The U.S. State Department said Monday the United States is ready to work with a new Ecuadoran government headed by leftist political figure Rafael Correa. The 43-year-old economist, a frequent critic of U.S. policy in Latin America, is the apparent winner of Sunday's election in the Andean country. VOA's David Gollust reports from the State Department.
The Bush administration is declaring itself ready to cooperate with the incoming leftist government in Quito, but it also says the quality of bilateral relations will depend on policies that it puts in place.
Mr. Correa, who describes himself as a personal friend of Venezuela's populist leader Hugo Chavez, piled up a nearly two-to-one margin over his conservative rival Alvaro Noboa in late but still incomplete election returns.
At a news briefing, State Department Spokesman Sean McCormack said he would not directly respond to Mr. Correa's apparent victory pending certification of the results.
But he congratulated the Ecuadoran people on what he said was a "pretty transparent, free and fair electoral process."
He said as a matter of policy, the United States is open to working with duly elected governments in the region that govern democratically, regardless of where they fit in the political spectrum:
"In terms of the next Ecuadoran government, we're ready to work with them," said Sean McCormack. "The course of U.S.-Ecuadoran relations, as in the course of any bilateral relationship the United States will have, will be dependent on the policies that the government pursues and whether or not those policies are consonant with our goals. Certainly we want to see the people of Ecuador prosper. We want to see their democracy strengthened."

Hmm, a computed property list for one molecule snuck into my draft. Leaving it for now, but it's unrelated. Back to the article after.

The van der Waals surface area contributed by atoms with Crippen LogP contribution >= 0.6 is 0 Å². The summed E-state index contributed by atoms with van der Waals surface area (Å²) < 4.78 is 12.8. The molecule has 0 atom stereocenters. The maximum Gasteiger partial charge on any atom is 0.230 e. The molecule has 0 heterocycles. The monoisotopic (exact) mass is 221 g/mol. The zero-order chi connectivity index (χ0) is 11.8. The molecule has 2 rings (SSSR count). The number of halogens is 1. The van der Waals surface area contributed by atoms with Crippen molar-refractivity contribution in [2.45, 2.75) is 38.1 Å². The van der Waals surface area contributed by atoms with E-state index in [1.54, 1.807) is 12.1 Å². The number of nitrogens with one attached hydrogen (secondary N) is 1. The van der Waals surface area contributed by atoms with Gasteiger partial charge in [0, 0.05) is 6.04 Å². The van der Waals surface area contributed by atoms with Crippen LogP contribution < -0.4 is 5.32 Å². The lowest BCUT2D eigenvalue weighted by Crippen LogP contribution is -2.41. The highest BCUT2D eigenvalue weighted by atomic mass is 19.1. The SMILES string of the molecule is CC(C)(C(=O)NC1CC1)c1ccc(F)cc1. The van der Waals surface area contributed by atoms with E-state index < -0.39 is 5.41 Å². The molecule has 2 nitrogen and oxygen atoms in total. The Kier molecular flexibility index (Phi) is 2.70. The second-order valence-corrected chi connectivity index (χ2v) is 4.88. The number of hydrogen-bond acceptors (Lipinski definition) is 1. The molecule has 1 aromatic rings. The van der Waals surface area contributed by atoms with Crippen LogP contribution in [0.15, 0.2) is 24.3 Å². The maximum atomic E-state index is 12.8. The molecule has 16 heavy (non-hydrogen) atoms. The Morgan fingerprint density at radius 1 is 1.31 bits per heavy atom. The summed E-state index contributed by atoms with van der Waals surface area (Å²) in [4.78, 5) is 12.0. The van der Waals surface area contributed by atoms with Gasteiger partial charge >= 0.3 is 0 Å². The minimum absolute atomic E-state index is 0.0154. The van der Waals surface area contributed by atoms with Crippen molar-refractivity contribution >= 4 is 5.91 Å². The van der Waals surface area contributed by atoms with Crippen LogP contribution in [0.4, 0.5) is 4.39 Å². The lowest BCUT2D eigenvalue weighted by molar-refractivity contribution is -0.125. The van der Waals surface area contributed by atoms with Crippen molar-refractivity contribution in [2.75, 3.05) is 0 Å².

Mr. Correa, who received a doctorate degree in economics from the University of Illinois, has been a critic of U.S.-backed free trade agreements in the region, and has also threatened to revise the contracts of oil companies working in Ecuador and to not pay foreign debts he considers illegitimate.
Spokesman McCormack said the United States supports the promotion of greater prosperity through free trade, and wants to see that the benefits of that prosperity actually get to all the people through good governance.
As to a program of possible nationalization by a Correa government, he said the United States would expect that all countries regardless of their political orientation would respect valid international legal contracts.
McCormack noted that the Bush administration has managed to have good relations with Bolivian President Evo Morales, even though he campaigned on an anti-U.S. platform similar to that of Mr. Correa when he was elected in 2005.
The spokesman said the reality is that while they don't agree on everything, the United States has "found ways" to work with Bolivia and Mr. Morales.